In this article we are trying to create a blob in the storage emulator. The same blob creation can be done on storage account too.
Some Theories on Blob in Azure
- Blob represents Binary Large Object
- It can contain text and binary data
- Containers are required for storing Blobs
- Containers can be private and public
- Blob can have metadata
The storage account created should be having containers for storing blobs. The containers can be viewed as folders.
Eg: Documents, Images etc.
The private containers are private to the storage account and only the account holder can access it. The urls in public containers are accessible over the internet.
The Blob can have metadata as collection of key value pair. We can store the information like Author, Date, and Description etc. for the blob.
Advantages of Blob
The blob helps us to store image files, documents etc. which are normally unstructured data. If the same is stored in database, it results in performance problems.
Without a blob service, the manual programming requires much effort to manage the large sized files.
The activities include:
- Creating a File/Folder infrastructure in the web application space
- Create with multipart uploads for uploading large files
- Create a database table for managing the metadata
- Create the corresponding entities
- Manage with backup and restore of the large files involving high network traffics
Thanks to Microsoft, the blob service does all the things for us at a lower cost.
Steps in creating Blob
Following are the steps in creating a blob.
The first step (Create Storage Account) was already done from our side and we need to proceed with the further steps to create the blob.
There are two ways of creating container and blob
- Through Program
- Using Windows Azure Management Tool
In this article we are proceeding with the first way and the second way will be discussed in another upcoming article.
Following are the steps involved in the creation of container and blob.
Step 1: Create new web azure project
Create a new Windows Azure project and add a web role into it. The solution explorer would look like below.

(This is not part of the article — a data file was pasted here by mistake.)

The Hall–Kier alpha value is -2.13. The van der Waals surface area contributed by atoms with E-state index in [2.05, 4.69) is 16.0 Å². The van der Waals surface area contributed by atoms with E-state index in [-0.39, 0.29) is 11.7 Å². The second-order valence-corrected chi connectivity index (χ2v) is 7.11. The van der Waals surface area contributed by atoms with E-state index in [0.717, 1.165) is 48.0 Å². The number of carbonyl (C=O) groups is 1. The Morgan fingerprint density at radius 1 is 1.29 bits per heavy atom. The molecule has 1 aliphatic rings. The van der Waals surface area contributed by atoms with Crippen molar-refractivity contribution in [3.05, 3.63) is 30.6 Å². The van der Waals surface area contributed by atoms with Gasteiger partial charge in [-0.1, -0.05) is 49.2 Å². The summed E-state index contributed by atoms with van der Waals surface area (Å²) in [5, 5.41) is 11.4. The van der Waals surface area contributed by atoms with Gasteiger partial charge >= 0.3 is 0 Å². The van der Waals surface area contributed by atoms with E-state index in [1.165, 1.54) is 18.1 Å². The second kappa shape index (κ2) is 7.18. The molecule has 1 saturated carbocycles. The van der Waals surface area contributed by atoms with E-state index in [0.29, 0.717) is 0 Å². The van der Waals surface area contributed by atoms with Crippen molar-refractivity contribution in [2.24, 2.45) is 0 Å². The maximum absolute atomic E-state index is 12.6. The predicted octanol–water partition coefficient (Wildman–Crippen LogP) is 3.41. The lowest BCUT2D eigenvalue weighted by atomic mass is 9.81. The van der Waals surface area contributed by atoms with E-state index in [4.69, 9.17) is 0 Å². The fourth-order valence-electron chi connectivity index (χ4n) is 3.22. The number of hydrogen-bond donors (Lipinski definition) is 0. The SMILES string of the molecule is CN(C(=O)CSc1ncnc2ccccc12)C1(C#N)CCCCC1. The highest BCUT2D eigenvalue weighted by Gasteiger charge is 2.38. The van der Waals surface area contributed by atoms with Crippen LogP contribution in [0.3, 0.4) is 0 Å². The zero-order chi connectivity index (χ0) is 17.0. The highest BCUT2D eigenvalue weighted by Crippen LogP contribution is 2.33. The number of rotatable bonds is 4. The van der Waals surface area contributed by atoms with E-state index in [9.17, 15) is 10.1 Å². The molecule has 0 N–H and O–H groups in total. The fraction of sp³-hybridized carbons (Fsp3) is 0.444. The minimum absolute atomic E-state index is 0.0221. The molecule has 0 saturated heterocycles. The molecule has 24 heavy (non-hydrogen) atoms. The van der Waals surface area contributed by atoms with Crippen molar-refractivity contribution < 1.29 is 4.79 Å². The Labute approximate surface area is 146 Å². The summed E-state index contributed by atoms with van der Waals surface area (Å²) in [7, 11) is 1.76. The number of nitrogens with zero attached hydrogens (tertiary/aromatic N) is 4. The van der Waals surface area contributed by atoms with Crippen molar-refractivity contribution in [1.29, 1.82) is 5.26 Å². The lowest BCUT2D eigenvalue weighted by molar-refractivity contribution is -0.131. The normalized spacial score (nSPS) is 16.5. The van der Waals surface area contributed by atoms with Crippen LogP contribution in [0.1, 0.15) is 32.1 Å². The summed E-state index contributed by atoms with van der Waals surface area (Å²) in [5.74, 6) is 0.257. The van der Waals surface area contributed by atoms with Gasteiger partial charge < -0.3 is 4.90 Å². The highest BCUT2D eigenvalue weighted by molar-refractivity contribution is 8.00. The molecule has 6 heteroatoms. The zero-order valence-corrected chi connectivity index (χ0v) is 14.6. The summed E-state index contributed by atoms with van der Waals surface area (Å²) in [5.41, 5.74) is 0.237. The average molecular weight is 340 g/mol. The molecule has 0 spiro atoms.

Step 2: Add reference to library files
We need to add specific reference to the following Windows Azure SDK dll file.
Location: C:Program FilesWindows Azure SDKv1.5ref
Step 3: Create the container
Now open the code view of Default.aspx, place a label control on it and enter the following code.
protected void Page_Load(object sender, EventArgs e)
CloudStorageAccount account = CloudStorageAccount.DevelopmentStorageAccount;
CloudBlobClient client = account.CreateCloudBlobClient();
CloudBlobContainer container = client.GetContainerReference("documents");
CloudBlob blob = container.GetBlobReference("File.txt");
// show the blobs
Label1.Text = "Blobs inside container: <br>";
foreach (IListBlobItem item in container.ListBlobs())
Label1.Text += item.Container + " " + item.Parent.ToString() + " " +
item.Uri.ToString() + " <br>";
Note: The container name as documents. We need to ensure the name should be lowercase and additional restrictions. An invalid naming convention will throw exception StorageClientExceptionwith message “One of the request inputs is out of range.”
There are two methods in class CloudBlobContainer for creating the container.
Using the CreateIfNotExist() method is advised as it won’t throw the exception if a container already exists with the given name.
Step 4: Create the blob file
In the web role project add a file named File.txtwith some text contents. Execute the application and you can see the following result.
Note: The local Storage Emulator is used in the above code for creating the container and blob. In the real scenario of uploading to online storage account, we need to modify the line:
as shown below
In this article we have learned some information on blob, container and how to create them programmatically. The associated source code can be used to test blob creation in your local machine.